While labor advocates support providing financial assistance to gig workers, many worry that interventions like the recent Pandemic Unemployment Assistance will validate Uber’s contentious claim that their drivers should be classified as independent contractors, not employees. But this is bigger than just ridehail. During the coming recession, as in previous ones, firms that are struggling themselves will likely increase their reliance on subcontracted and gig labor rather than hiring full-time employees. The pandemic has demonstrated that workers’ access to unemployment (not to mention other vital benefits, such as health insurance) shouldn’t depend on their employment status, and that it is in fact entirely possible for the benefits traditionally associated with employment to be detached from any particular job. It’s time for lawmakers to think bigger, and work towards making permanent changes that protect all vulnerable workers – regardless of their employment status – through this crisis and the next.
Over 48 million Americans have applied for Unemployment Insurance (UI) in the wake of the Covid-19 pandemic. And though ridehail drivers are considered “essential” workers, Uber’s business dipped by 80% in April as shelter-in-place orders kept passengers at home. As demand for rides has plummeted, many ridehail drivers have also become uneasy about continuing to work because of the health risk to themselves, their families, and their passengers.
Julie*, based in Cincinnati, has enjoyed driving for Uber for the last four years. She’s proud to be the sole breadwinner for herself and her 16-year-old daughter, but she was scared to continue even after switching from passenger to food delivery. “I applied for unemployment because I delivered to four different houses and each of the people tipped me just a little over a dollar and I’m sorry, but my life is not worth that,” she explained.
Historically, gig workers like Julie have not been eligible for unemployment benefits. But in March, the federal CARES Act extended Pandemic Unemployment Assistance to independent contractors such as gig workers (an outcome that Uber lobbied for). Julie added, “I don’t feel it would be anyone’s responsibility for my finances except myself. I am so grateful for the help, but I feel absolutely awful for having to take it. I would much rather be out driving people around and pointing out all the cool stuff and history of Cincinnati!”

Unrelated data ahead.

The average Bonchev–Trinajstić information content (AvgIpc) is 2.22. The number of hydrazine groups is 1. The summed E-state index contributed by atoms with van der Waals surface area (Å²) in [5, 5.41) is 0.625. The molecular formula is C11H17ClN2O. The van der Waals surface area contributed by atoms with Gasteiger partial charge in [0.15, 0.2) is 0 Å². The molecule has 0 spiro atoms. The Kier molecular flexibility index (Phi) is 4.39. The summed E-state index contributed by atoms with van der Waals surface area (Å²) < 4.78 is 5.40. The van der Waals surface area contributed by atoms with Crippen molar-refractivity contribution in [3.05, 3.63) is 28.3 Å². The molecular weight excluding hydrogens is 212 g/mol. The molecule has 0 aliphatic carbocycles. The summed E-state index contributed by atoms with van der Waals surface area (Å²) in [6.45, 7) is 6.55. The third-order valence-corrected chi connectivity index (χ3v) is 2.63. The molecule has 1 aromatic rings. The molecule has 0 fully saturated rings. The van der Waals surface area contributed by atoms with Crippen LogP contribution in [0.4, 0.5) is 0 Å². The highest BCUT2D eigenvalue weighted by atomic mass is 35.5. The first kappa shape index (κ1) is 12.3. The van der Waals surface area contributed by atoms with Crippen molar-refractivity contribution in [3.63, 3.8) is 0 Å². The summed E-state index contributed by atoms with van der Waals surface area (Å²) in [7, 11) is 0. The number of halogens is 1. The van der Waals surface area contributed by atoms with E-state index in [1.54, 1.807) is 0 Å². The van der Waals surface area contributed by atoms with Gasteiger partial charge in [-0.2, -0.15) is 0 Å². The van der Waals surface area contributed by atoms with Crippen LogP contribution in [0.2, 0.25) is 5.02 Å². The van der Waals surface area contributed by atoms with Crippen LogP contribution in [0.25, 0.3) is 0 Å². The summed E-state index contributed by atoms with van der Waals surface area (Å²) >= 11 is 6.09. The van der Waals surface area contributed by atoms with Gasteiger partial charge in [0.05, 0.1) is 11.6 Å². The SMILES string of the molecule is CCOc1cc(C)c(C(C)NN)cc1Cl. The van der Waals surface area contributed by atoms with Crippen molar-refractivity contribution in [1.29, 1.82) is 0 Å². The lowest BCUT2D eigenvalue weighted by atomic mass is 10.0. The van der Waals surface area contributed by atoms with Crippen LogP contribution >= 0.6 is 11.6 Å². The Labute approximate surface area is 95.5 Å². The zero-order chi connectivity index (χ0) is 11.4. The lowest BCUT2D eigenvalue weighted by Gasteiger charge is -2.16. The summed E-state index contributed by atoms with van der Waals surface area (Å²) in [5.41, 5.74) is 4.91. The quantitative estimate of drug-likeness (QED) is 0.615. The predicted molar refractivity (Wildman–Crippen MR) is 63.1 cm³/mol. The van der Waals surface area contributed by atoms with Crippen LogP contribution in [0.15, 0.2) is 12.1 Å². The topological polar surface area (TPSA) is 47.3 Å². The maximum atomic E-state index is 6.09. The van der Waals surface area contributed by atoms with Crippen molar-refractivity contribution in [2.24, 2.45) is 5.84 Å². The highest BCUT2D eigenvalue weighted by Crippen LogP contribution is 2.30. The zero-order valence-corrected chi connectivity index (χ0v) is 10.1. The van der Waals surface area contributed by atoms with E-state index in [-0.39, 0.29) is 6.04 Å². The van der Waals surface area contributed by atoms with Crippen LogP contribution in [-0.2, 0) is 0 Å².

While labor advocates support getting financial assistance to gig workers, many worry that interventions like Pandemic Unemployment Assistance will validate Uber’s contentious claim that their drivers should be classified as independent contractors, not employees. These concerns are legitimate, but they also overlook a larger public policy opportunity to make gig work in the U.S. work better for everyone. This crisis is a chance to update our benefit and safety net systems for how people actually work (and sometimes don’t work) right now — we shouldn’t let it pass us by.
To be sure, classification isn’t just a matter of terminology. Categorizing drivers as independent contractors has long enabled Uber and Lyft to avoid paying employee payroll taxes for their drivers, taxes which fund benefits like state and federal UI programs. This means that taxpayers are effectively subsidizing many gig employers under the CARES Act, and state budgets are losing out on a significant source of revenue. New Jersey, for example, alleges that Uber evaded taxes and incurred fines amounting to $650 million by misclassifying their drivers. Similarly, California may have missed out on $413 million in contributions from ridehail companies to its rapidly depleting UI fund.